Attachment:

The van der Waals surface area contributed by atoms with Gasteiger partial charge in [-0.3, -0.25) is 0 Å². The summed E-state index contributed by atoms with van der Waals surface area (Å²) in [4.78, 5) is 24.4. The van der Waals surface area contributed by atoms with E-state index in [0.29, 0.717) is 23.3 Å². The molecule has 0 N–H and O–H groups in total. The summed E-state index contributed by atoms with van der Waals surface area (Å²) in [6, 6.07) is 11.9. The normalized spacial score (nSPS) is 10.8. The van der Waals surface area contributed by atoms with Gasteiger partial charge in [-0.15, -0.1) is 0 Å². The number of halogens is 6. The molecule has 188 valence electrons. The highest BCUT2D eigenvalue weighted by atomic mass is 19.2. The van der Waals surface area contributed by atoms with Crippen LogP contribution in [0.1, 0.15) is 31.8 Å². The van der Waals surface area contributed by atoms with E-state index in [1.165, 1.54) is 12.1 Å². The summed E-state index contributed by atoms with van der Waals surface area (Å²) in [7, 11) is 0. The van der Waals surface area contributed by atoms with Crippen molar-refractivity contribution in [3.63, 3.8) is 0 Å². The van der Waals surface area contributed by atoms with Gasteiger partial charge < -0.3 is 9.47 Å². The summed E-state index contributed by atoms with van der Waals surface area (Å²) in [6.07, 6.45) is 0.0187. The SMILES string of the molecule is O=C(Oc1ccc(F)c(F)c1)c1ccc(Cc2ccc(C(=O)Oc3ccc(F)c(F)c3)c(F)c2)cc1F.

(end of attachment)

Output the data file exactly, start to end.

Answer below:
The van der Waals surface area contributed by atoms with Gasteiger partial charge in [-0.3, -0.25) is 0 Å². The summed E-state index contributed by atoms with van der Waals surface area (Å²) in [4.78, 5) is 24.4. The van der Waals surface area contributed by atoms with E-state index in [0.29, 0.717) is 23.3 Å². The molecule has 0 N–H and O–H groups in total. The summed E-state index contributed by atoms with van der Waals surface area (Å²) in [6, 6.07) is 11.9. The normalized spacial score (nSPS) is 10.8. The van der Waals surface area contributed by atoms with Gasteiger partial charge in [-0.15, -0.1) is 0 Å². The number of halogens is 6. The molecule has 188 valence electrons. The highest BCUT2D eigenvalue weighted by atomic mass is 19.2. The van der Waals surface area contributed by atoms with Crippen LogP contribution in [0.1, 0.15) is 31.8 Å². The van der Waals surface area contributed by atoms with E-state index in [1.165, 1.54) is 12.1 Å². The summed E-state index contributed by atoms with van der Waals surface area (Å²) in [7, 11) is 0. The van der Waals surface area contributed by atoms with Crippen molar-refractivity contribution in [3.63, 3.8) is 0 Å². The van der Waals surface area contributed by atoms with Gasteiger partial charge < -0.3 is 9.47 Å². The summed E-state index contributed by atoms with van der Waals surface area (Å²) in [6.07, 6.45) is 0.0187. The SMILES string of the molecule is O=C(Oc1ccc(F)c(F)c1)c1ccc(Cc2ccc(C(=O)Oc3ccc(F)c(F)c3)c(F)c2)cc1F.